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Egyptian court sentences top Muslim Brotherhood leaders to life

Top officials from Morsi's government handed final verdicts on charges of espionage
Mohamed Badie, the leader of the Muslim Brotherhood, was in the courtroom with other defendants for Wednesday's verdict (AFP)

An Egyptian court issued its final verdicts on Wednesday against top officials from the Muslim Brotherhood and the administration of late President Mohamed Morsi on charges of espionage.

The verdicts mark an end to a five-year trial of the highest-ranking officials of the Muslim Brotherhood and democratically elected Morsi government, which was ousted from power by a military coup in July 2013.

According to Judge Mohamed Sherin Fahmy, 11 officials, including Brotherhood leader Mohamed Badie and his deputy Mohamed Khairat el-Shater have been sentenced to 25 years in jail on charges of espionage for foreign powers.

The other defendants are: Mohamed Saad El Katatny, Mohamed el-Beltagy, Essam El-Erian, Saad El-Hosseini, Hazem Farouk, Mohyi Hamed, Khaled Mohamed, Khalil al-Okeid and Ahmed Abdelati.

Five others were sentenced to jail terms ranging from seven to 10 years, while six were aquitted, the AFP news agency cited a judicial source as saying.

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Former national security advisor to the Morsi government, Essam El-Haddad, was sentenced to ten years, according to final verdict announced by the judge in a live broadcast on pro-government channels on Wednesday. 

morsi aides
Ahmed Abdel-Ati (R), ex-chief of staff of Egypt's late president Mohamed Morsi, and Ayman Ali, ex-aide to Morsi, are seen behind bars on Wednesday (AFP)

The trial, first started in 2014, has been condemned by Human Rights Watch as “politically motivated”, with convictions based solely on the testimony of security officials.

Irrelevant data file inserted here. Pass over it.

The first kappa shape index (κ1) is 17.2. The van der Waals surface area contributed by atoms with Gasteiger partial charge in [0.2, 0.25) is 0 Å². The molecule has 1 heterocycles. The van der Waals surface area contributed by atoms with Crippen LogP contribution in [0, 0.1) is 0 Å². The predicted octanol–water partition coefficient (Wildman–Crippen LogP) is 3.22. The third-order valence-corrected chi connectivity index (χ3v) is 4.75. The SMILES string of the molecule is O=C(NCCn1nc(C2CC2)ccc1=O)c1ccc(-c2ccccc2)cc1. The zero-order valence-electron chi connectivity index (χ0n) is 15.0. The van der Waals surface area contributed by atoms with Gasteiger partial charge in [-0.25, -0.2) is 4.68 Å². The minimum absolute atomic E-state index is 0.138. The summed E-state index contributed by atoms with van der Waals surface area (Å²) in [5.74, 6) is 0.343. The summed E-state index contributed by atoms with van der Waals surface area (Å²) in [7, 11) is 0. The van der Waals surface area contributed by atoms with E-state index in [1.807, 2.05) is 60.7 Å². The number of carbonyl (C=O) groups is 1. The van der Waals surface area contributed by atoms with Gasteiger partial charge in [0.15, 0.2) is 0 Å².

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The defendants initially included 36 people, but Wednesday’s verdict excluded those who had been tried in absentia.

The first verdicts were issued on 16 May 2016, but were later reversed by the highest appeals court and a retrial has been ongoing since November that year.

The case accused the 36 defendants of orchestrating the 2011 revolution and conspiring to topple the Hosni Mubarak regime between 2005 and 2013 through acts of espionage with foreign powers, including the Palestinian group Hamas, the Lebanese Hezbollah movement and Iran, along with a number of western countries.

Morsi received a life sentence in 2016 in the same trial, but he collapsed in a courtroom during a hearing in the case on 17 June after requesting the right to speak to the judge and died soon after.

Morsi, a senior member of the Muslim Brotherhood, was elected in Egypt's first-ever democratic presidential election in 2012, after a popular uprising overthrew longtime leader Mubarak. 

A year into his rule, Morsi was removed by the Egyptian military in a coup led by his own defence minister, Abdel Fattah el-Sisi, who would go on to become president.

Since then, Sisi has embarked on a massive crackdown on dissent and free speech. He has also banned the Muslim Brotherhood, blacklisting it as a terrorist group.

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